Homozygous itchy mice develop a fatal, late-onset autoimmune-like disease due to a loss of function mutation in an ubiquitin protein ligase. Phylogenetic and in vitro analyses suggest that Itch is a negative regulator of Notch signaling. Since Notch proteins have many important functions in the immune system, we determined whether Itch regulates Notch signaling in vivo. This was accomplished by breeding homozygous itch mice to mice carrying an activated Notch1 transgene that was specifically overexpressed in developing thymocytes. Interestingly, all itch mice carrying this transgene were smaller than their littermates and died by 12 weeks of age. These mice had a similar autoimmune disease to that seen in itch animals. However, the lesions were more severe with a much earlier age of onset, supporting the assertion that these mutations genetically interact. In addition, the combination of these mutations produced novel phenotypes including a perturbation in T cell development, with a reduction in the number of double-positive (DP) and an increase in the number of double-negative and single-positive T cells. TUNEL staining showed reduced apoptosis in the thymus of itch animals that carry the Notch1 transgene. Antibody staining displayed increased levels of full-length Notch1 and phospho-AKT specifically in DP thymocytes but no change in other signaling pathways including MAPK, p38 and JNK. These results provide the first direct demonstration that increased AKT-mediated Notch1 signaling results in autoimmunity and may provide insight into the treatment of a group of diseases that affect a significant proportion of the population.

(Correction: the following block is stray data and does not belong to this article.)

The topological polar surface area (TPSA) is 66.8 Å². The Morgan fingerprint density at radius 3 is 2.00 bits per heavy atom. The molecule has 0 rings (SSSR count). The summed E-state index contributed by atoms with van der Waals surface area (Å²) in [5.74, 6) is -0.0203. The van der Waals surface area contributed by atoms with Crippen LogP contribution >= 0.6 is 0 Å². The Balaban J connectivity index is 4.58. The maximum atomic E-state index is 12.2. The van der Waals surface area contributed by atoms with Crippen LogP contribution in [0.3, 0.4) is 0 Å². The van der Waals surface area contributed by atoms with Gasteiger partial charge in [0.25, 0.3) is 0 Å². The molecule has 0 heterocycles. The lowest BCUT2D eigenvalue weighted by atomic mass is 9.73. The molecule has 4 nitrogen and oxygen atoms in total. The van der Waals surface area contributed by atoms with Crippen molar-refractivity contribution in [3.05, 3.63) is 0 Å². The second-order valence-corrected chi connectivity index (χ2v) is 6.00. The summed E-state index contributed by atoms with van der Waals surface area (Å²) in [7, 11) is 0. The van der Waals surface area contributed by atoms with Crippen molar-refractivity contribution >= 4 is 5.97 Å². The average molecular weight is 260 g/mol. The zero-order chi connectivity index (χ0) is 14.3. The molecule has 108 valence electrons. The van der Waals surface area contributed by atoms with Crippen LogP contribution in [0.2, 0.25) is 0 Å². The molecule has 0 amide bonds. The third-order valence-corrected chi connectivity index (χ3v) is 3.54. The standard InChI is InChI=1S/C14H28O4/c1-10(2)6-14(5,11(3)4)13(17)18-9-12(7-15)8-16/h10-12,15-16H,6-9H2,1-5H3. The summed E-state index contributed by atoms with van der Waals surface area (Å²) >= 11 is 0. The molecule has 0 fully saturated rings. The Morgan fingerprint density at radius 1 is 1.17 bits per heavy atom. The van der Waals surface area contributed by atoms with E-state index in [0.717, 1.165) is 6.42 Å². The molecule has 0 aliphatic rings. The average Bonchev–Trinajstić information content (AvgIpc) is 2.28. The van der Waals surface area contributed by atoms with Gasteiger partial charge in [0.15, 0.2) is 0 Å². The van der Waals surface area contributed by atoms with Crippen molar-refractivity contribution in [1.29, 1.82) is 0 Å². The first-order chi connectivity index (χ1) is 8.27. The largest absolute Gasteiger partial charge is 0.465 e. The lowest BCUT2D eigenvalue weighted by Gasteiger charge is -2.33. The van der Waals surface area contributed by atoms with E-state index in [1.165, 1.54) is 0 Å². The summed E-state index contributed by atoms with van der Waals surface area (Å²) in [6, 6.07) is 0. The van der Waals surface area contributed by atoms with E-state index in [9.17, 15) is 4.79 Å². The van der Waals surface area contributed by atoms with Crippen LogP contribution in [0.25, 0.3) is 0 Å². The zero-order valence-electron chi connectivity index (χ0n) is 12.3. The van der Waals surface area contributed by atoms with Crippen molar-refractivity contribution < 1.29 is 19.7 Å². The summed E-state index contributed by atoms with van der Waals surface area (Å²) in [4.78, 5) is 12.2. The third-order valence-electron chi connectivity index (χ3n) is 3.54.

ASJC Scopus subject areas
- Molecular Biology